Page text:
The thing that's worrying me about V-Day is not that I'm going to be alone (in fact, I won't be alone, as G and I have plans to see The Spiderwick Chronicles that night), but that it's likely to lead to the dreaded situation where I have to tell someone who doesn't know it that P is dead. This is an ongoing problem at work, where we keep getting new people who see the family photos at my desk and assume, logically enough, that P is around. I can easily see myself having this conversation before the week is over:
Innocent Bystander: What are you and your husband doing for Valentine's Day? Me: Well, actually, we're not doing anything because he died two years ago. IB (shocked and embarrassed): OMG!
Or, there's this equally unpleasant option:
IB: What are you and your husband doing for Valentine's Day? Me: Nothing. IB (thinking that P must be a real jerk): Oh.
The last time I dropped the "he's dead" bomb on someone (I thought I'd slipped it into the conversation very casually, but apparently not), the poor woman I told was so mortified that I ended up feeling a lot worse for her than I did for myself. I can explain what happened pretty matter-of-factly at this point, just as I could discuss his illness in clinical terms when he was alive -- it's the way people look at me, as if they think I'm going to fall apart right in front of them, that makes it so awkward. I really don't want to go there again, but I'm not sure how to avoid it. Sometimes I wish you could still wear a black armband to signify that someone in your family had died. It would make things much easier.
G has been begging to go to Chuck E. Cheese, so this afternoon I took her, on the condition that we were just going to play games and not buy food. Yes, Chuck E. Cheese on a weekend afternoon -- just go ahead and hand my Mother of the Year statuette over right now.
I'm a germophobe at the best of times, and Chuck's is just a seething petri dish of contagion: runny-nosed four-year-olds everywhere, dirty tables piled with people's gnawed crusts and used drink cups, and let's not forget the games themselves, which are invariably slick with old pizza grease and smudged with hundreds of fingerprints. If there were a place where the urban legends about hypodermic needles in the ball pit were true, that would be the place. I sucked it up for G's sake, and she had a great time, but you'd better believe we both washed our hands when we left. Yuck!
For the last two months, I've been doing 30-40 minutes of cardio 5 times per week, plus weights 3 times per week. While I haven't been dieting per se, I've also been more careful about what I eat -- more fruit and vegetables, fewer cookies and chips. And I've lost a grand total of ...
On the bright side, weighing three pounds less than I did is better than weighing three pounds more. And my overall health and fitness have definitely improved: climbing the stairs at work used to feel like summiting Everest, and now I can do it easily. Also, it's February, and I haven't yet had the plague that traditionally fells me sometime in December, just in time for Christmas. These are all good things. But still ... three pounds? After all that work?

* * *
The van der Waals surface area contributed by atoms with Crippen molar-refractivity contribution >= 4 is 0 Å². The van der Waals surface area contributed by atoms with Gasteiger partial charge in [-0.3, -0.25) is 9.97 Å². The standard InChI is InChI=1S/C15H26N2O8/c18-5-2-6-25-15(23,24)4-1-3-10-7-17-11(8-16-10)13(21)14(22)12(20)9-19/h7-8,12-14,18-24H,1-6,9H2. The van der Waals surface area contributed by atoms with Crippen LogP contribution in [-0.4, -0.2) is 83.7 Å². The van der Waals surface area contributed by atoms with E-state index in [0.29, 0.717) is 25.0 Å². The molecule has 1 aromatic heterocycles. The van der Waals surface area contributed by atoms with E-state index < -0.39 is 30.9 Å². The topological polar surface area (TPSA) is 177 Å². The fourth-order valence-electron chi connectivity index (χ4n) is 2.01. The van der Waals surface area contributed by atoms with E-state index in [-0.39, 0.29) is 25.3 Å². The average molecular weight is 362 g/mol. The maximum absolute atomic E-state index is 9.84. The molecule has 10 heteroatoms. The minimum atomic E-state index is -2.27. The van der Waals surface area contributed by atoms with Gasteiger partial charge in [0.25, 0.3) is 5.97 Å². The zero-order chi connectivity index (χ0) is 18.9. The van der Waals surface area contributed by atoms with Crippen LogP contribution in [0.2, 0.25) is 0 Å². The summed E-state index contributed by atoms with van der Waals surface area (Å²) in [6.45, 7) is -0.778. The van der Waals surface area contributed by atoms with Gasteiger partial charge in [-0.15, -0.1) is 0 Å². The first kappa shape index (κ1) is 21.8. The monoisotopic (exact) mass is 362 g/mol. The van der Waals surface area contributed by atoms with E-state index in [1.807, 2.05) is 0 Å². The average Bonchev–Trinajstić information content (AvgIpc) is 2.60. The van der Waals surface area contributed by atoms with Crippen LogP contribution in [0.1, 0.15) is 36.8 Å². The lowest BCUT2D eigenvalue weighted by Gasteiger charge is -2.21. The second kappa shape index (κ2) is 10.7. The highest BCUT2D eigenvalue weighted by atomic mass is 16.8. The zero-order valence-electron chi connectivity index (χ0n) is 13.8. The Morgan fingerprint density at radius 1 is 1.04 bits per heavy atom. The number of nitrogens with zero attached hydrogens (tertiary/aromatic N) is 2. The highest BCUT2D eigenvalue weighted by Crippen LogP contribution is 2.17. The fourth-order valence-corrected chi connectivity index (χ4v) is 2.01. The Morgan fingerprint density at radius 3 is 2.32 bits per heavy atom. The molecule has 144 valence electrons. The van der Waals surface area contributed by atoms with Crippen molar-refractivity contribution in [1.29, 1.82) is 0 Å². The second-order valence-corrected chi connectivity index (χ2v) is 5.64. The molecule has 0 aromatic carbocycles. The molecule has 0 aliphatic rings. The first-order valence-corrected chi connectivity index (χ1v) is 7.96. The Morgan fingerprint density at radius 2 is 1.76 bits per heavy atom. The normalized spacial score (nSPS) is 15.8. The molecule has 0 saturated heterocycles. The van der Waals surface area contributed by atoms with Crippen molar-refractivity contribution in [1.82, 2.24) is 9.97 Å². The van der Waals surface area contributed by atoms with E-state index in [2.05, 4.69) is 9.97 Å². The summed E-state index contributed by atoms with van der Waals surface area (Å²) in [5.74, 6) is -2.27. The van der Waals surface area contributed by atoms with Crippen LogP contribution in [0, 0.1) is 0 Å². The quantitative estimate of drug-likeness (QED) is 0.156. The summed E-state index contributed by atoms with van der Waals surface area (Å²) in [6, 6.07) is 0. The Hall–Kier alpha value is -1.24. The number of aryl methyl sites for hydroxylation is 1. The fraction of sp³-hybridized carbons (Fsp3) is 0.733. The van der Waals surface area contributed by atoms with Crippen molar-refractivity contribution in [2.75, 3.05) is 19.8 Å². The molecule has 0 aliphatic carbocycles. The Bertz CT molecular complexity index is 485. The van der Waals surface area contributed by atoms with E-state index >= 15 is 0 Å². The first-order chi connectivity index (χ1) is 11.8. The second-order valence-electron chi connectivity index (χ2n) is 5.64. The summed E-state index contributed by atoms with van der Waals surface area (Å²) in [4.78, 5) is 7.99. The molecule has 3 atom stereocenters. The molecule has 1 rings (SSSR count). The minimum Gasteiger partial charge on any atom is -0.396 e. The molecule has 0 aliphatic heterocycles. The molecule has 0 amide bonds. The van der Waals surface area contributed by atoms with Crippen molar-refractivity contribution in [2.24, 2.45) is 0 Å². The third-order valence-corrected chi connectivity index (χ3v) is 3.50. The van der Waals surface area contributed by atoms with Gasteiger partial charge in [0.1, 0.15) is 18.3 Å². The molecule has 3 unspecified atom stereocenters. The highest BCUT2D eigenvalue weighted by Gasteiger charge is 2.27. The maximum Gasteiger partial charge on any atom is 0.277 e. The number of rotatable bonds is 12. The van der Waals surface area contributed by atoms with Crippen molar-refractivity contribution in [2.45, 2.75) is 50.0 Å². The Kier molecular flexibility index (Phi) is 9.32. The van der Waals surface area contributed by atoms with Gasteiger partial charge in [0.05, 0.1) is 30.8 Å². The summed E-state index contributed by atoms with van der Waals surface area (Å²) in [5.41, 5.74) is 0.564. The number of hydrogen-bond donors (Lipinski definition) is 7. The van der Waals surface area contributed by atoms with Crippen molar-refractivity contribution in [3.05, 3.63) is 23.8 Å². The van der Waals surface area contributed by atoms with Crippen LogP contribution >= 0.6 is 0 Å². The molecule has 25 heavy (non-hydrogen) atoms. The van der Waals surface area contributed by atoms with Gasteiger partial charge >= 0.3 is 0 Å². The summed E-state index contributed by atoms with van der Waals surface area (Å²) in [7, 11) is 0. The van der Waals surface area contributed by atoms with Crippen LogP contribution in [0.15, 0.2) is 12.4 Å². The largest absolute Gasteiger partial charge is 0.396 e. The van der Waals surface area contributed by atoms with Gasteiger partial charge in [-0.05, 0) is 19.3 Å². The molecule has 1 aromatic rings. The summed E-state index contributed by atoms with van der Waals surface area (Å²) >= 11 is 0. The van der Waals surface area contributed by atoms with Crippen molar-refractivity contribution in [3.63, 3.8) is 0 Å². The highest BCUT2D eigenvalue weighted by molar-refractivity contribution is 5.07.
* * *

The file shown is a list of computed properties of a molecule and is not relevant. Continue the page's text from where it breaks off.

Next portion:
Stupid middle-aged metabolism.
It's not that I hate myself because I weigh more than X number of pounds, where X = some arbitrary number between "more than a supermodel" and "less than I weighed when I was 9 months pregnant." My current weight isn't terrible; in fact, it's (barely) within the normal range for my height. But it makes me uncomfortable, and more importantly, it makes me not feel like me. The self-image that I carry around in my head is of me weighing X number of pounds, where X = "about what I weighed when G was a toddler, plus a pound or two because I'm older now." That's not what I see when I pass a mirror or look at a photo, and the disconnect bothers me. Losing P was enough of an identity crisis in itself; I don't need to add looking different, and not in a good way, on top of that.
I was mulling all this over last night while pedaling away on the stationary bike (mmm, irony -- almost as delicious as cake) and I thought that really, any sort of angst over appearance is foolish when you look at it from a historical perspective. If I were the age I am now in, say, the fifteenth century -- assuming I hadn't perished in childbirth or been carried off by typhoid -- I would have been pregnant as many as 20 times, experienced life-threatening and possibly disfiguring diseases, and have lost several teeth thanks to poor nutrition and dental hygiene. I'd certainly have no access to sunscreen or hair dye, except maybe henna. In short, I would not only most likely be a grandmother by now, I'd look the part too. Here I am, fretting because my pants are a size 10 instead of a size 6, when by the standards of our ancestors I'm preternaturally youthful and totally hot! Silly me!